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Like @dsmdavid I'm stuck on part 2. But I have heard of some BaseA solves. Assumed for a while I could continue with the generate rows but given the volume of the cubes is in the billions then creating 400 of these seems much harder than the handful that fall in the part A range of -50 : 50.
Chris Check out my collaboration with fellow ACE Joshua Burkhow at AlterTricks.com
First: prep the data. This has a parameter in for the maximum value so that I can use the same process for part 1 and part 2.
Then take the first cube defined by X1..X2; Y1..Y2; Z1..Z2, and use this as the starting point. From there - the process iterates for each NewCube - Take the next cube and split all the pre-existing cubes based on this cube's edges. So if your existing cube was 1..10 and the newly introduced cube is 5..6; then you split your existing cube into 3 parts: 1..4; 5..6; 7..10. This makes things much easier down the path - Then look for any cubes which occupy the same space as NewCube (because you've done the splits above - this is pretty simple) - drop all the cubes that intersect / overlap with NewCube - if NewCube is ON, then add NewCube to the existing cube list. if NewCube is off then ignore it - we only keep cubes that are on. - get next NewCube.
As I said - this works well for the examples in part 1 and is relatively linear in time since it only increases the number of items in the list as a ratio of the number of new edges that are seen (not the number of points).
Now debugging to get a final good answer for part 2.
I had a simpler setup (or two or three) for part 2 but it was too slow, too much data. I finally got it down to 113M records and it completes in 3.5 minutes on my not so powerful machine.
My idea is to take each cube and find out where it intersects in any direction with any other cube. Then i split the x,y,z intervals on all of these intersections (one container for each direction) and then join it back together. I then had to use a few tools to basically condense this down to as few records as possible before joining x to y to z. It should be dynamic and handle any input.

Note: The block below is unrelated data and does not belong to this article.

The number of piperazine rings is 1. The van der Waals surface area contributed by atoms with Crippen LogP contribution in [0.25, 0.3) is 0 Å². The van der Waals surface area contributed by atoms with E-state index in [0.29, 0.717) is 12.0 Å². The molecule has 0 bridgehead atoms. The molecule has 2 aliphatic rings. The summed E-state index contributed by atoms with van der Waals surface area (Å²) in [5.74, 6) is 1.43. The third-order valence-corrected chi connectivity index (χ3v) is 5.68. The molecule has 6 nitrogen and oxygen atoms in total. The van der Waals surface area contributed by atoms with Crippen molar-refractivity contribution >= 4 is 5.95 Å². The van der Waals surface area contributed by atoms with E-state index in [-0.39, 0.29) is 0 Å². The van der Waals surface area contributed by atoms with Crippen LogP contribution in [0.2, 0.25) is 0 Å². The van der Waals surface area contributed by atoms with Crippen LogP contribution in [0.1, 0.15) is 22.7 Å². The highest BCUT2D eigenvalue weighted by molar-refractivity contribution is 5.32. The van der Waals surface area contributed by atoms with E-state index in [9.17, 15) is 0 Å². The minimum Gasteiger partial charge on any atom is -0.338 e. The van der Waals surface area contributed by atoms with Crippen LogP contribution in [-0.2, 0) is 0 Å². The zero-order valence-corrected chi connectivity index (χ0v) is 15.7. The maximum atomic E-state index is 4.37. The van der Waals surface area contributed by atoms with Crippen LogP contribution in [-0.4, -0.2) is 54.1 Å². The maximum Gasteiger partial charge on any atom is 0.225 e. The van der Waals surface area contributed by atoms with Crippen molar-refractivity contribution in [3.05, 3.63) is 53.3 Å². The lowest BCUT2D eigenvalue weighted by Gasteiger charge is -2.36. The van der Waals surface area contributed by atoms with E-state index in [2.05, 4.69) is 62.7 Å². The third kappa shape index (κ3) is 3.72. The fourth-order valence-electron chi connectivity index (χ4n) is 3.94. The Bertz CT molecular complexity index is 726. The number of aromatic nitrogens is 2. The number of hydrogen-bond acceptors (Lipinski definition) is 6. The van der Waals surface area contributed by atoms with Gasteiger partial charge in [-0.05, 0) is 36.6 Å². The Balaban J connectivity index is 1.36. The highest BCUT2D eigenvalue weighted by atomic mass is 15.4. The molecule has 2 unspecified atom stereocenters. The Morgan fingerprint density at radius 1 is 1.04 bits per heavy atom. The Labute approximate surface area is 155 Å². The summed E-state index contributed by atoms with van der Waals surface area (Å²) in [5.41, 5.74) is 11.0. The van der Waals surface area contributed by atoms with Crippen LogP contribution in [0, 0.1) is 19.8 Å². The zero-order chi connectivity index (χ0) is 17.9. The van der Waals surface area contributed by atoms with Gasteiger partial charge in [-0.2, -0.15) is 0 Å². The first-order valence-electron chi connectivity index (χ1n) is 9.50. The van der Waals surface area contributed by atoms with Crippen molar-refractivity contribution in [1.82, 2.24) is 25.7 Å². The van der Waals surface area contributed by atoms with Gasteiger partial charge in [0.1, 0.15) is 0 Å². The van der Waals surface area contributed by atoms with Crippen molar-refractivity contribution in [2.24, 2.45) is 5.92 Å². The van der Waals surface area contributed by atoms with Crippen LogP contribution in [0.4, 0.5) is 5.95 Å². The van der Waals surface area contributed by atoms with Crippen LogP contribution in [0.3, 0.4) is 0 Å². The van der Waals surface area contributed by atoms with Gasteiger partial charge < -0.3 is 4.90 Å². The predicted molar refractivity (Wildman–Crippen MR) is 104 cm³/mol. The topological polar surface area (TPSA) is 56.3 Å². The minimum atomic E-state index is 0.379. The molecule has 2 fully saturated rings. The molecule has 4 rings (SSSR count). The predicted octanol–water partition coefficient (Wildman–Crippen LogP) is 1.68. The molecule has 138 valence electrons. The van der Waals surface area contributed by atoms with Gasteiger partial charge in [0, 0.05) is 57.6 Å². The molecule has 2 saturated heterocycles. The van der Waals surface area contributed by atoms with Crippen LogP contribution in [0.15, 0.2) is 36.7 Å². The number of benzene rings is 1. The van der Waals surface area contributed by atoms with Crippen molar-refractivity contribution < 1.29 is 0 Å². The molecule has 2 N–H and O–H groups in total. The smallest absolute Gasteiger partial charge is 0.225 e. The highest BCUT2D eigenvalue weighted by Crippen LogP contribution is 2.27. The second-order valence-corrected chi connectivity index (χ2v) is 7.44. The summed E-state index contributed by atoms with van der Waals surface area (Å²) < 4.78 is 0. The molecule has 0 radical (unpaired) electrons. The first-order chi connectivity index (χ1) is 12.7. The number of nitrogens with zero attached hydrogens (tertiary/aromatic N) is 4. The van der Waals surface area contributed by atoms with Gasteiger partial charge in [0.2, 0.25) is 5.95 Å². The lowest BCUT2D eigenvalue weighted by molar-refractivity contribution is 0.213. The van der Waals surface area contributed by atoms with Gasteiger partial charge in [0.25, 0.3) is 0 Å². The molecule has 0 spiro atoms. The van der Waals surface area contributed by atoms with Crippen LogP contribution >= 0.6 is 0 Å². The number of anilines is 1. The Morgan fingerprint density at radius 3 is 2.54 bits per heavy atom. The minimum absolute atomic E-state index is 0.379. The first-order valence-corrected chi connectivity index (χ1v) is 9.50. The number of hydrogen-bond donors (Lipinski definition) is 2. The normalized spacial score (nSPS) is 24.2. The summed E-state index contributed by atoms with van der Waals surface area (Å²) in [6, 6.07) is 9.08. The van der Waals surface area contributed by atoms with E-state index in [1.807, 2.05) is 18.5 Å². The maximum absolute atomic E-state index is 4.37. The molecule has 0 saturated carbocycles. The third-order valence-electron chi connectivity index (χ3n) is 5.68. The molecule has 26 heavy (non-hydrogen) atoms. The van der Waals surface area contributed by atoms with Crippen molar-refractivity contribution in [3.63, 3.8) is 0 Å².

@patrick_digan - after days of chasing down silly debugging, finally got mine up and running. I remain impressed and intimidated that you got yours done within a day or two of the challenge being published!
OK - here's my final solution for part 1 & 2. This became complex enough that I built test harnesses for the sub-macros so that I could continue to run all my test cases as I built them out. I've attached the solution and the two test harnesses.
The original approach was a simple brute-force explosion - but this had to be completely reengineered to make this work.
The recipe: Take the first cube - this is the starting universe. Then for each successive row: (called New) - Identify which of the existing universe cubes intersect New - If any intersect - then split these up so that the intersection is clean. As an example - if existing is 8-20; and the new is 8-15 - then split the existing cube at the 15 point. - Once you've split up the cubes so that any overlaps with New are simple / clean - then you can remove the existing cubes that overlap with New, and replace them with New - take the next row as New
Top level flow:
The data prep this just transforms and cleans up the raw data; along with setting a limit on the maximum size:
Set up the Macro
This piece creates the initial version of the map file, containing the first row - i.e. set up the initial unverse
The iterative process: This is the process which takes every new row, and goes through the process of: - Split the existing cubes in the universe - Then join any new cubes - Write down the new cubes as part of the universe
The test harness: In order to make sure that the Splitter was doing its job correctly - I also built a test harness that ran this under a dozen or so different test cases.